It’s become more and more common to see producers and engineers lend their name and signature sonics to plug-ins. Chris Lord-Alge still leads the pack – and we’re not going to be surprised the day we find a bottle of CLA Edition Windex in our mailbox. But notable other non-Lord-Alges have gotten in on the game, too – be it for their take on signal processing, drum samples or amp tones.

Producer and engineer (and fellow New Yorker), Dan Korneff (Breaking Benjamin, My Chemical Romance, Paramore and dozens more) recently took things a step further by not only releasing two “secret weapon” compressor plug-ins, but doing so from his own company, Korneff Audio. With their new Talkback Limiter and new-and-improved Pawn Shop Compressor 2.0 plugins loaded up, let’s see how good the “lovin’, touchin’ and squeezin’” gets.

(And yes, I just referenced Journey lyrics. Have your mom explain them to you.)


Installing a new soft-compressor in my studio doesn’t conjure the excitement it once did. Hardware? Yes, all day long. But here at ER, we’ve reviewed a LOT of the compression plugins out there. Like… a lot a lot.. And where my VST folder once had just about every single one under the sun, I’ve since dialed it back to a much shorter list. Choosing a compressor used to mean losing momentum to surfing 100 compressor options. I one day realized that, despite all of their different graphics and supposed emulations, most of them sounded pretty much the same. I cleaned house and my workflow improved considerably.

So anything that’s going to be sticking around either needs to be a solidly reliable option that does its reliably solid thing – OR – it has to offer something ‘special’, something truly unique – much the way I love having a hardware version of a Shure Level-Loc or a Valley People Dynamite. There’s just something that those “do” that I can’t tug out of any other compressors – software, hardware or otherwise.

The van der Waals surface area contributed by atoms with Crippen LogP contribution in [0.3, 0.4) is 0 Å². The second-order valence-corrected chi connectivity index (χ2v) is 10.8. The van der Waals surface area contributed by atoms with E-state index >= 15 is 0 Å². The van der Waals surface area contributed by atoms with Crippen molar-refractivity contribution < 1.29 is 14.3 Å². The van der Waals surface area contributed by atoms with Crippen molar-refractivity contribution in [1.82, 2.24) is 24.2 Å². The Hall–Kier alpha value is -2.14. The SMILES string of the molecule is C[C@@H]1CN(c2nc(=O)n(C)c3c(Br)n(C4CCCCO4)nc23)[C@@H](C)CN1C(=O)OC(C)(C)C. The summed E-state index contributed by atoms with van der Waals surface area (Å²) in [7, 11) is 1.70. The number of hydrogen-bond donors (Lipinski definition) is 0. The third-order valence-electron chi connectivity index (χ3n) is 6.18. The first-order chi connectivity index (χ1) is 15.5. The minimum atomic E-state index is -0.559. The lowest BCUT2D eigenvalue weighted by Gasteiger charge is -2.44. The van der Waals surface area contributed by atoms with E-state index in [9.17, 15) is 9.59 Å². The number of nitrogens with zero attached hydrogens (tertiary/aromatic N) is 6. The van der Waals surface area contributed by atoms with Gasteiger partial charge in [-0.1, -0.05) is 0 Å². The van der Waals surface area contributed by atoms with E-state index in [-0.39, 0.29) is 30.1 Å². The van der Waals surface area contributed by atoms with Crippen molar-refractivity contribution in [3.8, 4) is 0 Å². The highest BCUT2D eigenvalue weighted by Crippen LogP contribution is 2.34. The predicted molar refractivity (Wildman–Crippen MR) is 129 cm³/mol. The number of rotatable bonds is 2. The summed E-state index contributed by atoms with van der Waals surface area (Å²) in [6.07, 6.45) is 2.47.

Engineers tend to engage compressors for two entirely different reasons. The “traditional way” is to smooth irksome peaks in the dynamics, letting you bring up the overall RMS level between them. More and more, engineers these days use them to add some grit, punch and energy to a track. Obviously the process is the same, but the TYPE of compressor you use and your approach to using it lends itself to certain results. For example, if you wanted to gently roll of some peaks and bring out the space between the notes, you would likely reach for something a tad more polite, say, a Focusrite Red 3 or a GML 8900. Both are incredible pieces of engineering, but lean very “proper”. The way I’m hearing compressors used now is more “destructive”. It’s more common to see an 1176 compressor pushed hard and with all buttons in, yielding a barking thwack with a healthy dollop of harmonic distortion.